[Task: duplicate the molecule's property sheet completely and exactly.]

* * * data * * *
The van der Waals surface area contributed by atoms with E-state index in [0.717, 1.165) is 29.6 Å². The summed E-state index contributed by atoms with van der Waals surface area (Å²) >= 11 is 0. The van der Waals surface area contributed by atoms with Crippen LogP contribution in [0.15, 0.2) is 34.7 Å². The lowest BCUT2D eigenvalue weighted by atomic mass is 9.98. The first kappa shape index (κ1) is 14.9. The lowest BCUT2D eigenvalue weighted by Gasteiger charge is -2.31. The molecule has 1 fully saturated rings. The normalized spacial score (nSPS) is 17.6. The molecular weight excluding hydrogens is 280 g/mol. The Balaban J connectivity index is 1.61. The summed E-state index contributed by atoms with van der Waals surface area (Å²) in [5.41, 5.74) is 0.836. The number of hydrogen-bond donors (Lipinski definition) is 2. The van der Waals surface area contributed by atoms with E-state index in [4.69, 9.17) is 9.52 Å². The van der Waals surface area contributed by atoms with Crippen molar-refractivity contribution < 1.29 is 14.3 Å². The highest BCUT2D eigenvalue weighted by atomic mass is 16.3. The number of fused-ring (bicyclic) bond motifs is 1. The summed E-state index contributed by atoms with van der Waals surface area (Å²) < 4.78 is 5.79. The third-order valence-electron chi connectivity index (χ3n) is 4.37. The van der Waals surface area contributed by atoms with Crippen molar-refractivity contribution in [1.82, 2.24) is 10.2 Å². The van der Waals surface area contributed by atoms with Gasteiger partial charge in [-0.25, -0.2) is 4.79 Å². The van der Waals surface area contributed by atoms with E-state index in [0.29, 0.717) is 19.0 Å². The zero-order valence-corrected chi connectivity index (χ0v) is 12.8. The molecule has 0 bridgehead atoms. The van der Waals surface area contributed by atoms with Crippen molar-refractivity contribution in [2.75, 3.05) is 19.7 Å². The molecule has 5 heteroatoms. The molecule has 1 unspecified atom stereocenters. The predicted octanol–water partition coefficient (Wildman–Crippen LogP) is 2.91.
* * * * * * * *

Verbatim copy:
The van der Waals surface area contributed by atoms with E-state index in [0.717, 1.165) is 29.6 Å². The summed E-state index contributed by atoms with van der Waals surface area (Å²) >= 11 is 0. The van der Waals surface area contributed by atoms with Crippen LogP contribution in [0.15, 0.2) is 34.7 Å². The lowest BCUT2D eigenvalue weighted by atomic mass is 9.98. The first kappa shape index (κ1) is 14.9. The lowest BCUT2D eigenvalue weighted by Gasteiger charge is -2.31. The molecule has 1 fully saturated rings. The normalized spacial score (nSPS) is 17.6. The molecular weight excluding hydrogens is 280 g/mol. The Balaban J connectivity index is 1.61. The summed E-state index contributed by atoms with van der Waals surface area (Å²) in [5.41, 5.74) is 0.836. The number of hydrogen-bond donors (Lipinski definition) is 2. The van der Waals surface area contributed by atoms with E-state index in [4.69, 9.17) is 9.52 Å². The van der Waals surface area contributed by atoms with Crippen molar-refractivity contribution < 1.29 is 14.3 Å². The highest BCUT2D eigenvalue weighted by atomic mass is 16.3. The number of fused-ring (bicyclic) bond motifs is 1. The summed E-state index contributed by atoms with van der Waals surface area (Å²) < 4.78 is 5.79. The third-order valence-electron chi connectivity index (χ3n) is 4.37. The van der Waals surface area contributed by atoms with Crippen molar-refractivity contribution in [1.82, 2.24) is 10.2 Å². The van der Waals surface area contributed by atoms with Gasteiger partial charge in [-0.25, -0.2) is 4.79 Å². The van der Waals surface area contributed by atoms with E-state index in [0.29, 0.717) is 19.0 Å². The zero-order valence-corrected chi connectivity index (χ0v) is 12.8. The molecule has 0 bridgehead atoms. The van der Waals surface area contributed by atoms with Crippen molar-refractivity contribution in [2.75, 3.05) is 19.7 Å². The molecule has 5 heteroatoms. The molecule has 1 unspecified atom stereocenters. The predicted octanol–water partition coefficient (Wildman–Crippen LogP) is 2.91.